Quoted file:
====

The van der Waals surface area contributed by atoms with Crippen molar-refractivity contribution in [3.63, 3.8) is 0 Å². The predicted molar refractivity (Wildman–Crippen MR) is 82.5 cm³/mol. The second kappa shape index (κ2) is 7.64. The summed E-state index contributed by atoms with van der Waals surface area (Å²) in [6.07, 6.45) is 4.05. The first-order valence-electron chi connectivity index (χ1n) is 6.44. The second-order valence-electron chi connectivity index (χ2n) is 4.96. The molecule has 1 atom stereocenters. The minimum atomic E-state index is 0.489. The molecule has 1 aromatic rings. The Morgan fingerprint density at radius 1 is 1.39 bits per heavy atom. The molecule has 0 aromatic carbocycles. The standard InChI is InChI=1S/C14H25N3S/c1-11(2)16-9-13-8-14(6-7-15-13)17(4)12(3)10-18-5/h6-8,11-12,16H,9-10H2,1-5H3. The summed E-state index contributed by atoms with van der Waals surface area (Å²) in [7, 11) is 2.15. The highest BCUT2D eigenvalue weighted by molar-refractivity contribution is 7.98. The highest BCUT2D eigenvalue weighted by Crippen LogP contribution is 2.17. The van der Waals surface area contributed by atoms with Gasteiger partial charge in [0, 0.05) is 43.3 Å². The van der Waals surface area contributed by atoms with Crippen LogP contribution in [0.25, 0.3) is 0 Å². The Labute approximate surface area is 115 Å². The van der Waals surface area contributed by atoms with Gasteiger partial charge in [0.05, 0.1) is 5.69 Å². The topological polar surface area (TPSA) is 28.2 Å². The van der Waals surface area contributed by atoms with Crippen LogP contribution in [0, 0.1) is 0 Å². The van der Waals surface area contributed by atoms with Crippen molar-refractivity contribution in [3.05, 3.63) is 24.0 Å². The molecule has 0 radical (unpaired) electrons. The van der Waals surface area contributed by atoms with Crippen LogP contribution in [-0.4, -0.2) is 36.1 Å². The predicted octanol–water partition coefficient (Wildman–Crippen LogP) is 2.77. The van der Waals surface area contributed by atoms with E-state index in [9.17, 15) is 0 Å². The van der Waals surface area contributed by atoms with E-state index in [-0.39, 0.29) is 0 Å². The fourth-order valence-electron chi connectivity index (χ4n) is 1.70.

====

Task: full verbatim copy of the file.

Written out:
The van der Waals surface area contributed by atoms with Crippen molar-refractivity contribution in [3.63, 3.8) is 0 Å². The predicted molar refractivity (Wildman–Crippen MR) is 82.5 cm³/mol. The second kappa shape index (κ2) is 7.64. The summed E-state index contributed by atoms with van der Waals surface area (Å²) in [6.07, 6.45) is 4.05. The first-order valence-electron chi connectivity index (χ1n) is 6.44. The second-order valence-electron chi connectivity index (χ2n) is 4.96. The molecule has 1 atom stereocenters. The minimum atomic E-state index is 0.489. The molecule has 1 aromatic rings. The Morgan fingerprint density at radius 1 is 1.39 bits per heavy atom. The molecule has 0 aromatic carbocycles. The standard InChI is InChI=1S/C14H25N3S/c1-11(2)16-9-13-8-14(6-7-15-13)17(4)12(3)10-18-5/h6-8,11-12,16H,9-10H2,1-5H3. The summed E-state index contributed by atoms with van der Waals surface area (Å²) in [7, 11) is 2.15. The highest BCUT2D eigenvalue weighted by molar-refractivity contribution is 7.98. The highest BCUT2D eigenvalue weighted by Crippen LogP contribution is 2.17. The van der Waals surface area contributed by atoms with Gasteiger partial charge in [0, 0.05) is 43.3 Å². The van der Waals surface area contributed by atoms with Crippen LogP contribution in [0.25, 0.3) is 0 Å². The Labute approximate surface area is 115 Å². The van der Waals surface area contributed by atoms with Gasteiger partial charge in [0.05, 0.1) is 5.69 Å². The topological polar surface area (TPSA) is 28.2 Å². The van der Waals surface area contributed by atoms with Crippen LogP contribution in [0, 0.1) is 0 Å². The van der Waals surface area contributed by atoms with Crippen molar-refractivity contribution in [3.05, 3.63) is 24.0 Å². The molecule has 0 radical (unpaired) electrons. The van der Waals surface area contributed by atoms with Crippen LogP contribution in [-0.4, -0.2) is 36.1 Å². The predicted octanol–water partition coefficient (Wildman–Crippen LogP) is 2.77. The van der Waals surface area contributed by atoms with E-state index in [9.17, 15) is 0 Å². The van der Waals surface area contributed by atoms with E-state index in [-0.39, 0.29) is 0 Å². The fourth-order valence-electron chi connectivity index (χ4n) is 1.70.